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What Effect Does Gamma Brainwave Enhancement Have?

Initial research is promising but we need human studies on brain injury.

John Hain/Pixabay
Source: John Hain/Pixabay

In 2012, I approached Dr. Lynda Thompson of the ADD Centre in Toronto about conducting a single-subject research study on me to investigate the effect of gamma brainwave biofeedback. I approached her because of her past success in treating my brain injury and because of the significant effects of time-limited continuous-release pregabalin on my emotions, neurophysiologically-based anxiety, fatigue, exercise tolerance, and several other brain functions. I wanted to increase GABA (gamma-Aminobutyric acid) to achieve these effects permanently without the unwanted side effects of controlled-release pregabalin.

Thompson and the ADD Centre assessed me to first determine if I had low gamma brainwave activity. Since I did, they designed a protocol of single-electrode brain biofeedback at CZ, to be conducted twice a week. I detailed the study in my memoir, Concussion Is Brain Injury: Treating the Neurons and Me, and began the hypothesis section as follows:

“Brain biofeedback stimulates neural networks thereby increasing brainwave power at chosen frequencies in different parts of the brain in order to repair and normalize brain functions. In discussions with Dr. Lynda Thompson of the ADD Centre, we hypothesized brain biofeedback to stimulate the networks that produce gamma brainwaves would both enhance gamma activity and increase release of GABA between the related neurons and thus reproduce the effects I had experienced [with pregabalin].”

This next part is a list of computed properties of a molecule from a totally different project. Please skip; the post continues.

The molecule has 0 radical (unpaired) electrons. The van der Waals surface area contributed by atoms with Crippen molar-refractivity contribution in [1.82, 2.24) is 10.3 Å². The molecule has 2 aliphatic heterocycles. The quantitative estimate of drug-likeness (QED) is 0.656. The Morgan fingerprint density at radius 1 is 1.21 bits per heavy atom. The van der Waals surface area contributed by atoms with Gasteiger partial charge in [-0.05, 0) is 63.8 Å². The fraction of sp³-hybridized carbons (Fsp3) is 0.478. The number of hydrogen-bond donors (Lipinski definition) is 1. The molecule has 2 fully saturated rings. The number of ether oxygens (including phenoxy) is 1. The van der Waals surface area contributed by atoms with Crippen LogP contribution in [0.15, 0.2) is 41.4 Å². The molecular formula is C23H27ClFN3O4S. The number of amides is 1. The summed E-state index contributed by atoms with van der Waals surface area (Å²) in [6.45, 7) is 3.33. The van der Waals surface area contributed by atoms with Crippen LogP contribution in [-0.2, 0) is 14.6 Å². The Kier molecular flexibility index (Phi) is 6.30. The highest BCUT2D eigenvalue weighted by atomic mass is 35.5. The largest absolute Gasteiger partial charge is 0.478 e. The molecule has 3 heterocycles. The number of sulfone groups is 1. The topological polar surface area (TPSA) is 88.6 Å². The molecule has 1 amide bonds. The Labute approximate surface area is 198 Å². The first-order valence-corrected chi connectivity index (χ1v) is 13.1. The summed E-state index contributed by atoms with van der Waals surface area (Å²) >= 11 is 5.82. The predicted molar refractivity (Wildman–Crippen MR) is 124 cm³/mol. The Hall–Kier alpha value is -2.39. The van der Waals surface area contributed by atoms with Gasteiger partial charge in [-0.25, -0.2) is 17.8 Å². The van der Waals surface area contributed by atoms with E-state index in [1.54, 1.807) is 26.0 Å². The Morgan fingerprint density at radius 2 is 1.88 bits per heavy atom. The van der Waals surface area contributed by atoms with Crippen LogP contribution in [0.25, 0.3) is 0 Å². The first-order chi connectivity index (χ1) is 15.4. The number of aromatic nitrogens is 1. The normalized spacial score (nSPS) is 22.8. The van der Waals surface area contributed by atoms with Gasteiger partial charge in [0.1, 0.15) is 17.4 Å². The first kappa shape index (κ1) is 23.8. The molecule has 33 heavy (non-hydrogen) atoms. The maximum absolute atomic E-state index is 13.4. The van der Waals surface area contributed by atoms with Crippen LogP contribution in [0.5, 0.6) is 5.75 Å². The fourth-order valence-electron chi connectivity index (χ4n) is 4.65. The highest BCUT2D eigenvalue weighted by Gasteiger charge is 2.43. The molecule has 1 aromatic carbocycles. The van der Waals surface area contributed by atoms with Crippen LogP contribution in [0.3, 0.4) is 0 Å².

The results were quick to see and dramatic, chief among them being the neurostimulation treatment’s immediate de-stressing effect and sudden increase in my intellectual capacity. When brain biofeedback training increased gamma brainwave activity, all the other desired brainwave frequencies increased as well, including alpha, like a supporting wave lifting a boat and powering it forward.

I partly explained its de-stressing effect this way:

“When your emotions work well, when your thoughts are clear, when your perceptions both sensory and mentally are freer flowing, it is much easier to perceive the problem, understand the problem, process the problem, and have emotions to guide cognitions to resolve the problem. That increases a sense of competence and drops worry.”

The chief contraindication for gamma brainwave biofeedback is too-high muscle tension. Because gamma brainwaves have small wave amplitudes, EMG—that is, muscle artifact—can easily swamp it, leading to training EMG instead of gamma. According to Thompson, “One has to be very strict about reducing muscle artifact whenever one works with EEG.” Thus, the clients must be able to keep EMG below 2 μV.

Few are able to achieve that.

I hypothesized that using passive audiovisual entrainment stimulation of gamma would overcome this problem. In 2020, I was able to test this hypothesis after Mind Alive added three different gamma brainwave sessions onto two of its devices. Again, gamma training—in this case passive entrainment—significantly reduced anxiety as well as the vigilance brought on by the pandemic. It also reduced my fatigue and allowed me to practice reading consistently, among other benefits, which I tracked.

Investigations of both of these methods of gamma brainwave training on humans are limited. And researchers seem to focus more on Alzheimer’s Disease and mouse studies. As I wrote on my brain injury website explaining the neurophysiological changes in brain injury, microglia "eat proteins that if left to accumulate would lead to the plaques of Alzheimers.” Nature neuroscience visualized this process.